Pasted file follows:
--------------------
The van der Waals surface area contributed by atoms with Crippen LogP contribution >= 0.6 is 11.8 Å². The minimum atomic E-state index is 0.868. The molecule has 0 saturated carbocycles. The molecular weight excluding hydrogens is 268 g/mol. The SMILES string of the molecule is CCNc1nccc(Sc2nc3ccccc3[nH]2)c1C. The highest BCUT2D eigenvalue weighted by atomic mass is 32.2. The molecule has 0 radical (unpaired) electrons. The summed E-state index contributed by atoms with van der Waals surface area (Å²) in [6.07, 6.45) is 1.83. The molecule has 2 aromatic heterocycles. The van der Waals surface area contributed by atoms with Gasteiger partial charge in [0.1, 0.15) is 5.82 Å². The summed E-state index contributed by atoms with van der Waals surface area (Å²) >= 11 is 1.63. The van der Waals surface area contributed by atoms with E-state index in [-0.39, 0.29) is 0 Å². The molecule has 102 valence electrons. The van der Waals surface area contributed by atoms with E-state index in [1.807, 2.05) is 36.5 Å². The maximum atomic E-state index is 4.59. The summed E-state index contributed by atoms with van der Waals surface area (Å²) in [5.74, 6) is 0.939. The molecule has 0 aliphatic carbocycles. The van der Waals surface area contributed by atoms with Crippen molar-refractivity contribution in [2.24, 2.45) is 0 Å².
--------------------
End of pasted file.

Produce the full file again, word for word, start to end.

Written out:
The van der Waals surface area contributed by atoms with Crippen LogP contribution >= 0.6 is 11.8 Å². The minimum atomic E-state index is 0.868. The molecule has 0 saturated carbocycles. The molecular weight excluding hydrogens is 268 g/mol. The SMILES string of the molecule is CCNc1nccc(Sc2nc3ccccc3[nH]2)c1C. The highest BCUT2D eigenvalue weighted by atomic mass is 32.2. The molecule has 0 radical (unpaired) electrons. The summed E-state index contributed by atoms with van der Waals surface area (Å²) in [6.07, 6.45) is 1.83. The molecule has 2 aromatic heterocycles. The van der Waals surface area contributed by atoms with Gasteiger partial charge in [0.1, 0.15) is 5.82 Å². The summed E-state index contributed by atoms with van der Waals surface area (Å²) >= 11 is 1.63. The van der Waals surface area contributed by atoms with E-state index in [-0.39, 0.29) is 0 Å². The molecule has 102 valence electrons. The van der Waals surface area contributed by atoms with E-state index in [1.807, 2.05) is 36.5 Å². The maximum atomic E-state index is 4.59. The summed E-state index contributed by atoms with van der Waals surface area (Å²) in [5.74, 6) is 0.939. The molecule has 0 aliphatic carbocycles. The van der Waals surface area contributed by atoms with Crippen molar-refractivity contribution in [2.24, 2.45) is 0 Å².